A dear friend is very concerned that global overpopulation is making sustainable resource management impossible. A current example is the California drought and water crisis. Because this subject is definitely not intuitive, I thought I would share some resources that I outlined by email:
Regarding your sincere population worries – here are some possibly useful resources. First, the one hour BBC-produced talk by Swedish demographer Hans Rosling is an friendly introduction to population dynamics BBC “Overpopulated”.
The fact that BBC funded such an expensively-produced mini-documentary reflects the reality that many people continue to accept the 1960s perspective voiced by Paul Erlich and The Club of Rome. This Malthusian view was what I believed through the 1990s. It was only when I had time to study current population research that I realized I was very out of date.
For a more in-depth, but still easy to follow lecture, see mathematical biologist Joel Cohen’s Floating University segment Malthus Miffed. I think it would be difficult to digest Dr. Cohen and still be frightened about runaway long term population growth.
That said, we also know very well how to make population growth a problem again. If we hobble the engine of economic growth – especially the improvement of the incomes of the very poor in Africa and Asia, then we could blow through the 9 Billion U.N. population forecast (plus 2.5 Billion from 2014).
It could happen – consider how badly the 2008 global financial crisis was handled by politicians and central bankers. “Never underestimate a politician”. But even with the below trend growth that we observe in the USA and EU, the Bottom Two Billion is transitioning out of subsistence farming to urban progress. Continuing that progress is essential to the forecasts of better health leading to falling family sizes.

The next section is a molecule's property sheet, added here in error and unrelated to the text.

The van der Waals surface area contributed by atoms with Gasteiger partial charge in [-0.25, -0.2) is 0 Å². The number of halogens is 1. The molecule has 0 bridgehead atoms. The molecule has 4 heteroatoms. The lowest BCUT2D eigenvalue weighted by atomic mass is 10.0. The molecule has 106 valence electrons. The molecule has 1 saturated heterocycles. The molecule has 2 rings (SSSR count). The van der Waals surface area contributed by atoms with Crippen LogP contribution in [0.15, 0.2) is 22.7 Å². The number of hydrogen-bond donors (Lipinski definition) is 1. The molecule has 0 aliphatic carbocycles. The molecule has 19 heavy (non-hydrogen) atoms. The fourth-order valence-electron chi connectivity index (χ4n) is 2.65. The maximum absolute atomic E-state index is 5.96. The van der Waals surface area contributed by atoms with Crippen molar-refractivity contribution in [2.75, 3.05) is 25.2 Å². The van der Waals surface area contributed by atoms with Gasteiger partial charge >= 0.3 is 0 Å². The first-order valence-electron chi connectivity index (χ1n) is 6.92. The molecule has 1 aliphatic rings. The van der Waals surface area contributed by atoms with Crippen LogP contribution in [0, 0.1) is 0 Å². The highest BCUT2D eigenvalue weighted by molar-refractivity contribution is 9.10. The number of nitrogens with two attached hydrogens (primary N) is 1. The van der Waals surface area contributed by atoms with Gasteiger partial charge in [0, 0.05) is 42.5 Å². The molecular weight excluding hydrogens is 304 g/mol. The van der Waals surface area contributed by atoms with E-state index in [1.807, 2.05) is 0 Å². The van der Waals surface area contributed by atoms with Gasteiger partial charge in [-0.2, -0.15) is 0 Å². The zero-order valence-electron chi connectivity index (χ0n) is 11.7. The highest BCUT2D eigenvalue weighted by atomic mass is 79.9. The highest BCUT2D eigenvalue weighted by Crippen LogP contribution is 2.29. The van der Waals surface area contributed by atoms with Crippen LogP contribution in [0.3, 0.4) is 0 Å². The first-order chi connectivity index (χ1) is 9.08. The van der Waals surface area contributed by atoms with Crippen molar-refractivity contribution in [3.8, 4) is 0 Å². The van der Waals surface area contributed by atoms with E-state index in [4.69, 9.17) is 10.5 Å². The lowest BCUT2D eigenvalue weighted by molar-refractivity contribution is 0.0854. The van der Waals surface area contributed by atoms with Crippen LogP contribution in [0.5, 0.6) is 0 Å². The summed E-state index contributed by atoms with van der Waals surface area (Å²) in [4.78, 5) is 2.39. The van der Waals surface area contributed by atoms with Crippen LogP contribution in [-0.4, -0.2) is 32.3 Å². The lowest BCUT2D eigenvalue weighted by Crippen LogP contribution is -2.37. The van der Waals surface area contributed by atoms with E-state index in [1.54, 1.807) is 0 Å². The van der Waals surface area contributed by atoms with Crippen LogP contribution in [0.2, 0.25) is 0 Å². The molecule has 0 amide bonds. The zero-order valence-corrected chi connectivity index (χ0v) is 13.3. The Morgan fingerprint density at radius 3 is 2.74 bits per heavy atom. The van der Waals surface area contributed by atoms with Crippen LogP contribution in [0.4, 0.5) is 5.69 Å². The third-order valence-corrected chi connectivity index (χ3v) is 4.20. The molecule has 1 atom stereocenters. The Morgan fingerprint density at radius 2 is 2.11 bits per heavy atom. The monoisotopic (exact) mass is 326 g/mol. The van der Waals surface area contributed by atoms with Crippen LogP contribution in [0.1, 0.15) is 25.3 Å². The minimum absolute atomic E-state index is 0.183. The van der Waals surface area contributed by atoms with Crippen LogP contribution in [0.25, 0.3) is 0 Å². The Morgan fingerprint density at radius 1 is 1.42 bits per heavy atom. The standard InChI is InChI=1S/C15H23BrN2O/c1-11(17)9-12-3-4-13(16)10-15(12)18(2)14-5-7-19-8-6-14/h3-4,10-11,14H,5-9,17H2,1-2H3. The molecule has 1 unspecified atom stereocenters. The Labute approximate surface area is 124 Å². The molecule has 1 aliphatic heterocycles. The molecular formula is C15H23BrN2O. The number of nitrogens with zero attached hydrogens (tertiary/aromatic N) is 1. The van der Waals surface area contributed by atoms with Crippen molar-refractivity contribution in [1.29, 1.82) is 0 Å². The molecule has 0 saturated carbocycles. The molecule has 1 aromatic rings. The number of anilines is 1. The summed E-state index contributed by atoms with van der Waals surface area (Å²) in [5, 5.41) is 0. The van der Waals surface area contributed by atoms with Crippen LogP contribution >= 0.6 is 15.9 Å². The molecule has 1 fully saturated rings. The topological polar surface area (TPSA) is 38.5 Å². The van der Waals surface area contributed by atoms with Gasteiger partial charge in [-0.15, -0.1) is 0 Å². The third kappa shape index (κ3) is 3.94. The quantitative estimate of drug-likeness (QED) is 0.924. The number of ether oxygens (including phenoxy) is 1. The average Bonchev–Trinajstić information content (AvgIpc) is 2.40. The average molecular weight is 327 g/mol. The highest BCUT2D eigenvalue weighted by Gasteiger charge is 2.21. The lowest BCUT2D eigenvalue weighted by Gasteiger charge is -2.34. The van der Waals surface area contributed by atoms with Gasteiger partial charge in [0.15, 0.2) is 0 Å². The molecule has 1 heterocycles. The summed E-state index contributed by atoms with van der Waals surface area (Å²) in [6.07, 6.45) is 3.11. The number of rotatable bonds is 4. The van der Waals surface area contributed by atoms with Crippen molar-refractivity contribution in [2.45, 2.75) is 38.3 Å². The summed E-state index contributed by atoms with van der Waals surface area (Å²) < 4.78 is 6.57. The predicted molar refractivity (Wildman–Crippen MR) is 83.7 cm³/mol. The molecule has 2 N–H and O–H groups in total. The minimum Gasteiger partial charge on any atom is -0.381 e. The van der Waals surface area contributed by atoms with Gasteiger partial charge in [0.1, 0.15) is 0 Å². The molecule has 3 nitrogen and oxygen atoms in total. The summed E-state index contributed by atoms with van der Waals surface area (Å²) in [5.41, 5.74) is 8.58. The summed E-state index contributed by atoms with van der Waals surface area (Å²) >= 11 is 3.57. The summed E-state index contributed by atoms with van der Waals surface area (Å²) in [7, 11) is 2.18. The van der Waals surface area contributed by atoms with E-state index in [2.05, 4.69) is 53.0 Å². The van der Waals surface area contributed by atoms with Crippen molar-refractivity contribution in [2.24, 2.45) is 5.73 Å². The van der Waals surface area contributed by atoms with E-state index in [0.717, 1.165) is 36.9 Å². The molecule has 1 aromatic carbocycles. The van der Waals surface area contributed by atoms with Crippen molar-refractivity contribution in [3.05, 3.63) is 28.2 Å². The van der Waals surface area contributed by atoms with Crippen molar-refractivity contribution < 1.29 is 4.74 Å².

For more well-written background on the subject please read the recent survey article by Stanford’s Martin Lewis: Population Bomb? So Wrong. E.g., did you know that India and America fall into the same (TFR of 2 to 3) fertility bucket? Excerpt:
India’s declining fertility rate, now only slightly higher than that of the United States, is part of a global trend of lower population growth. Yet the media and many educated Americans have entirely missed this major development, instead sticking to erroneous perceptions about inexorable global population growth that continue to fuel panicked rhetoric about everything from environmental degradation and immigration to food and resource scarcity.
In a recent exercise, most of my students believed that India’s total fertility rate (TFR) was twice that of the United States. Many of my colleagues believed the same. In actuality, it is only 2.5, barely above the estimated U.S. rate of 2.1 in 2011, and essentially the replacement level. (A more recent study now pegs U.S. fertility at 1.93.) Still, from a global perspective, India and the United States fall in the same general fertility category, as can be seen in the map below.
In today’s world, high fertility rates are increasingly confined to tropical Africa. Birthrates in most so-called Third World countries have dropped precipitously, and some are now well below the replacement rate. Chile (1.85), Brazil (1.81), and Thailand (1.56) now have lower birthrates than France (2.0), Norway (1.95), and Sweden (1.98).
To be sure, moderately elevated fertility is still a problem in several densely populated countries of Asia and Latin America, such as the Philippines (3.1) and Guatemala (3.92).
I highly recommend a careful read of the Martin Lewis essay. E.g., the surprising correlation of TV viewing with TFR (is it causation or coincidence?).
So, that’s a summary of the perspective of academics who make a living worrying about population growth. But we also know very well how to make population growth a problem again. One way is to destroy the engine of economic growth – especially the ongoing improvement of the incomes of the very poor in Africa and Asia. If we did that, then we could blow through the U.N. 2050 forecast of 9 to 10B population.
It could happen – consider how badly the 2008 global financial crisis was handled by politicians and central bankers. “Never underestimate a politician”. But even with the below trend growth that we observe in the USA and EU, the Bottom Billion is transitioning out of subsistence farming to urban progress. That progress is essential to the forecasts of better health leading to falling family sizes.
Another way is to allow climate change to develop so much momentum that there are no feasible mitigation or adaption strategies. That is sure to diminish incomes & health in the vulnerable populations. And those are the key drivers of the population turnaround.
Dear reader, if you know of other quality resources please provide the links. And especially please mention any peer-reviewed work that contradicts the consensus view reflected by professors Rosling, Cohen and Lewis.